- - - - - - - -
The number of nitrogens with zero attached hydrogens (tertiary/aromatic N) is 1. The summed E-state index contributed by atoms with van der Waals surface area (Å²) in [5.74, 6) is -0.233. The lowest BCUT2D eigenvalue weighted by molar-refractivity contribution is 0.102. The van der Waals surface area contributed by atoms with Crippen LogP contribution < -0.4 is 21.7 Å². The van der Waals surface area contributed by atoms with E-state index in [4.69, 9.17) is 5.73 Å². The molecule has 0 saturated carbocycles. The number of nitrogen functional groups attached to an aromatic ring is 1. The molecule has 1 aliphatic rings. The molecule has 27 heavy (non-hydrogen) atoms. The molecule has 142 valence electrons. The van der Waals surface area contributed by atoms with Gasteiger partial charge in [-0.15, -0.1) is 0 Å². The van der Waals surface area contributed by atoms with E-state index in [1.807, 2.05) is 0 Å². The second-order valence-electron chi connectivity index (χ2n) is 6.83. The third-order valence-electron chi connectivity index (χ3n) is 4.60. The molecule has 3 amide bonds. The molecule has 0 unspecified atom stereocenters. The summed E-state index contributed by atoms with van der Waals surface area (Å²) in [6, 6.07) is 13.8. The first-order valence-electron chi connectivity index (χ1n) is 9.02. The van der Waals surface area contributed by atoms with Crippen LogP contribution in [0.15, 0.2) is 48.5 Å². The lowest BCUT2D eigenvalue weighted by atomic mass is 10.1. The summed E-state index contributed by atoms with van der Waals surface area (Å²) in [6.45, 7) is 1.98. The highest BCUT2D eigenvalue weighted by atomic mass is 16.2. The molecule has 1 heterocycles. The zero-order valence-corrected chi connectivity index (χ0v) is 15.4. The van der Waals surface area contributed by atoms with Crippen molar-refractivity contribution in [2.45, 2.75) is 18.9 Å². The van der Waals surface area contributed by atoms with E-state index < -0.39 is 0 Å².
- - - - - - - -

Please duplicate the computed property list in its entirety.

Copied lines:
The number of nitrogens with zero attached hydrogens (tertiary/aromatic N) is 1. The summed E-state index contributed by atoms with van der Waals surface area (Å²) in [5.74, 6) is -0.233. The lowest BCUT2D eigenvalue weighted by molar-refractivity contribution is 0.102. The van der Waals surface area contributed by atoms with Crippen LogP contribution < -0.4 is 21.7 Å². The van der Waals surface area contributed by atoms with E-state index in [4.69, 9.17) is 5.73 Å². The molecule has 0 saturated carbocycles. The number of nitrogen functional groups attached to an aromatic ring is 1. The molecule has 1 aliphatic rings. The molecule has 27 heavy (non-hydrogen) atoms. The molecule has 142 valence electrons. The van der Waals surface area contributed by atoms with Gasteiger partial charge in [-0.15, -0.1) is 0 Å². The van der Waals surface area contributed by atoms with E-state index in [1.807, 2.05) is 0 Å². The second-order valence-electron chi connectivity index (χ2n) is 6.83. The third-order valence-electron chi connectivity index (χ3n) is 4.60. The molecule has 3 amide bonds. The molecule has 0 unspecified atom stereocenters. The summed E-state index contributed by atoms with van der Waals surface area (Å²) in [6, 6.07) is 13.8. The first-order valence-electron chi connectivity index (χ1n) is 9.02. The van der Waals surface area contributed by atoms with Crippen LogP contribution in [0.15, 0.2) is 48.5 Å². The lowest BCUT2D eigenvalue weighted by atomic mass is 10.1. The summed E-state index contributed by atoms with van der Waals surface area (Å²) in [6.45, 7) is 1.98. The highest BCUT2D eigenvalue weighted by atomic mass is 16.2. The molecule has 1 heterocycles. The zero-order valence-corrected chi connectivity index (χ0v) is 15.4. The van der Waals surface area contributed by atoms with Crippen molar-refractivity contribution in [2.45, 2.75) is 18.9 Å². The van der Waals surface area contributed by atoms with E-state index < -0.39 is 0 Å².